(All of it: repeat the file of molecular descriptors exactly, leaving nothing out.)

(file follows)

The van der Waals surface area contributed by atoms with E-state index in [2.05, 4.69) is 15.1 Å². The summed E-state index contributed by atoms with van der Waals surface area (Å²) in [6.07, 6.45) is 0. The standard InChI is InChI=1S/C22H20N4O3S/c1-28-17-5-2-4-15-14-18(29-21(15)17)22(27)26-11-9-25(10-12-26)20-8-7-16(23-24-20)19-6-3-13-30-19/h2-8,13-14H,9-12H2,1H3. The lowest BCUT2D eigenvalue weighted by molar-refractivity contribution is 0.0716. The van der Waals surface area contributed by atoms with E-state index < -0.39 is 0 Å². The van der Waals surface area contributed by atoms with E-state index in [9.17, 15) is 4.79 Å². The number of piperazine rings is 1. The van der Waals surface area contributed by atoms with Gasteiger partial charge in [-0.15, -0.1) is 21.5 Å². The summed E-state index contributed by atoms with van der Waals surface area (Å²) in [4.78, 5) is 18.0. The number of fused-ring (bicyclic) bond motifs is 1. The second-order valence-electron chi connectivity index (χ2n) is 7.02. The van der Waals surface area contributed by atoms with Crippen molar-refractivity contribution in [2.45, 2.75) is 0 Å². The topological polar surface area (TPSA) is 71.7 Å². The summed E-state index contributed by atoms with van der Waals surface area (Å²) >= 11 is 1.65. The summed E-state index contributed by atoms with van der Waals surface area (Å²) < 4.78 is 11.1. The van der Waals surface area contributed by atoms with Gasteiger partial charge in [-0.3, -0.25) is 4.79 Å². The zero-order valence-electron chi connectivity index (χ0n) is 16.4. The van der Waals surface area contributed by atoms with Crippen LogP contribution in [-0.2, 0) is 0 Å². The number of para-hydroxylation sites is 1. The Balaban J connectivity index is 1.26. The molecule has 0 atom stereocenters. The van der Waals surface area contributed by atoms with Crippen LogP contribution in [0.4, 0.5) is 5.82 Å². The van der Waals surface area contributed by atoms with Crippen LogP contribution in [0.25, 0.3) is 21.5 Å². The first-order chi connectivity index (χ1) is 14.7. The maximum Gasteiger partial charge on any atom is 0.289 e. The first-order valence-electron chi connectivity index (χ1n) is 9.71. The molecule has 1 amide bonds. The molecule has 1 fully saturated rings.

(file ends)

The van der Waals surface area contributed by atoms with E-state index in [2.05, 4.69) is 15.1 Å². The summed E-state index contributed by atoms with van der Waals surface area (Å²) in [6.07, 6.45) is 0. The standard InChI is InChI=1S/C22H20N4O3S/c1-28-17-5-2-4-15-14-18(29-21(15)17)22(27)26-11-9-25(10-12-26)20-8-7-16(23-24-20)19-6-3-13-30-19/h2-8,13-14H,9-12H2,1H3. The lowest BCUT2D eigenvalue weighted by molar-refractivity contribution is 0.0716. The van der Waals surface area contributed by atoms with E-state index < -0.39 is 0 Å². The van der Waals surface area contributed by atoms with E-state index in [9.17, 15) is 4.79 Å². The number of piperazine rings is 1. The van der Waals surface area contributed by atoms with Gasteiger partial charge in [-0.15, -0.1) is 21.5 Å². The summed E-state index contributed by atoms with van der Waals surface area (Å²) in [4.78, 5) is 18.0. The number of fused-ring (bicyclic) bond motifs is 1. The second-order valence-electron chi connectivity index (χ2n) is 7.02. The van der Waals surface area contributed by atoms with Crippen molar-refractivity contribution in [2.45, 2.75) is 0 Å². The topological polar surface area (TPSA) is 71.7 Å². The summed E-state index contributed by atoms with van der Waals surface area (Å²) >= 11 is 1.65. The summed E-state index contributed by atoms with van der Waals surface area (Å²) < 4.78 is 11.1. The van der Waals surface area contributed by atoms with Gasteiger partial charge in [-0.3, -0.25) is 4.79 Å². The zero-order valence-electron chi connectivity index (χ0n) is 16.4. The van der Waals surface area contributed by atoms with Crippen LogP contribution in [-0.2, 0) is 0 Å². The number of para-hydroxylation sites is 1. The Balaban J connectivity index is 1.26. The molecule has 0 atom stereocenters. The van der Waals surface area contributed by atoms with Crippen LogP contribution in [0.4, 0.5) is 5.82 Å². The van der Waals surface area contributed by atoms with Crippen LogP contribution in [0.25, 0.3) is 21.5 Å². The first-order chi connectivity index (χ1) is 14.7. The maximum Gasteiger partial charge on any atom is 0.289 e. The first-order valence-electron chi connectivity index (χ1n) is 9.71. The molecule has 1 amide bonds. The molecule has 1 fully saturated rings.